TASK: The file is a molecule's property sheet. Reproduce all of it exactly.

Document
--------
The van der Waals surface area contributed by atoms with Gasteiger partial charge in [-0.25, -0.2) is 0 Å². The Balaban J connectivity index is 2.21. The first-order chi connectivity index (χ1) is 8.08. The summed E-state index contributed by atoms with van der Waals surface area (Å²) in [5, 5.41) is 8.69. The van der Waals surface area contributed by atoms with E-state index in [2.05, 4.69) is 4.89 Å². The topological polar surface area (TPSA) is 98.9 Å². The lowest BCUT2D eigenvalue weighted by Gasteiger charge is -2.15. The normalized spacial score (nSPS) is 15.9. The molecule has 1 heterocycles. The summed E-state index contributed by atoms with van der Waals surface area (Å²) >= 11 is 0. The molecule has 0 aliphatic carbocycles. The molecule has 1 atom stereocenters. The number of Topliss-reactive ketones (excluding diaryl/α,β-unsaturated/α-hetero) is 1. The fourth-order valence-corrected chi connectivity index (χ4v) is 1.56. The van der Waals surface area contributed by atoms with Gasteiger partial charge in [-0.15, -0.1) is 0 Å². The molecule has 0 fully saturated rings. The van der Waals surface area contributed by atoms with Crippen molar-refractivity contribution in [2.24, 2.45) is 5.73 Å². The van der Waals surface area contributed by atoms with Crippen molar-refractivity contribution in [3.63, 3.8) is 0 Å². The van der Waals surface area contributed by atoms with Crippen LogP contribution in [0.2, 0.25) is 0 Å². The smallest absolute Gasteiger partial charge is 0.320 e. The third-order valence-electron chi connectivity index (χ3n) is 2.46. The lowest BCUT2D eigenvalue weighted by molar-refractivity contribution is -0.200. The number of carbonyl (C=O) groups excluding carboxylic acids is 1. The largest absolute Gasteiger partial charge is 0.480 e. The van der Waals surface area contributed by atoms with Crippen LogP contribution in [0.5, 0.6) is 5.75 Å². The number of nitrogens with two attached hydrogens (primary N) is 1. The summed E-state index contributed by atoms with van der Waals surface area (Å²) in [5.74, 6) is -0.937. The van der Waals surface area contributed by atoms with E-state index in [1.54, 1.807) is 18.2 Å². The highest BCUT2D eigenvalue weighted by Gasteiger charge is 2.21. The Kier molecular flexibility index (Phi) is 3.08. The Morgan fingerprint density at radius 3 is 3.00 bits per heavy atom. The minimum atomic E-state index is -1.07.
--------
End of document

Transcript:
The van der Waals surface area contributed by atoms with Gasteiger partial charge in [-0.25, -0.2) is 0 Å². The Balaban J connectivity index is 2.21. The first-order chi connectivity index (χ1) is 8.08. The summed E-state index contributed by atoms with van der Waals surface area (Å²) in [5, 5.41) is 8.69. The van der Waals surface area contributed by atoms with E-state index in [2.05, 4.69) is 4.89 Å². The topological polar surface area (TPSA) is 98.9 Å². The lowest BCUT2D eigenvalue weighted by Gasteiger charge is -2.15. The normalized spacial score (nSPS) is 15.9. The molecule has 1 heterocycles. The summed E-state index contributed by atoms with van der Waals surface area (Å²) >= 11 is 0. The molecule has 0 aliphatic carbocycles. The molecule has 1 atom stereocenters. The number of Topliss-reactive ketones (excluding diaryl/α,β-unsaturated/α-hetero) is 1. The fourth-order valence-corrected chi connectivity index (χ4v) is 1.56. The van der Waals surface area contributed by atoms with Gasteiger partial charge in [-0.15, -0.1) is 0 Å². The molecule has 0 fully saturated rings. The van der Waals surface area contributed by atoms with Crippen molar-refractivity contribution in [2.24, 2.45) is 5.73 Å². The van der Waals surface area contributed by atoms with Crippen molar-refractivity contribution in [3.63, 3.8) is 0 Å². The van der Waals surface area contributed by atoms with Crippen LogP contribution in [0.2, 0.25) is 0 Å². The smallest absolute Gasteiger partial charge is 0.320 e. The third-order valence-electron chi connectivity index (χ3n) is 2.46. The lowest BCUT2D eigenvalue weighted by molar-refractivity contribution is -0.200. The number of carbonyl (C=O) groups excluding carboxylic acids is 1. The largest absolute Gasteiger partial charge is 0.480 e. The van der Waals surface area contributed by atoms with Crippen LogP contribution in [0.5, 0.6) is 5.75 Å². The number of nitrogens with two attached hydrogens (primary N) is 1. The summed E-state index contributed by atoms with van der Waals surface area (Å²) in [5.74, 6) is -0.937. The van der Waals surface area contributed by atoms with E-state index in [1.54, 1.807) is 18.2 Å². The highest BCUT2D eigenvalue weighted by Gasteiger charge is 2.21. The Kier molecular flexibility index (Phi) is 3.08. The Morgan fingerprint density at radius 3 is 3.00 bits per heavy atom. The minimum atomic E-state index is -1.07.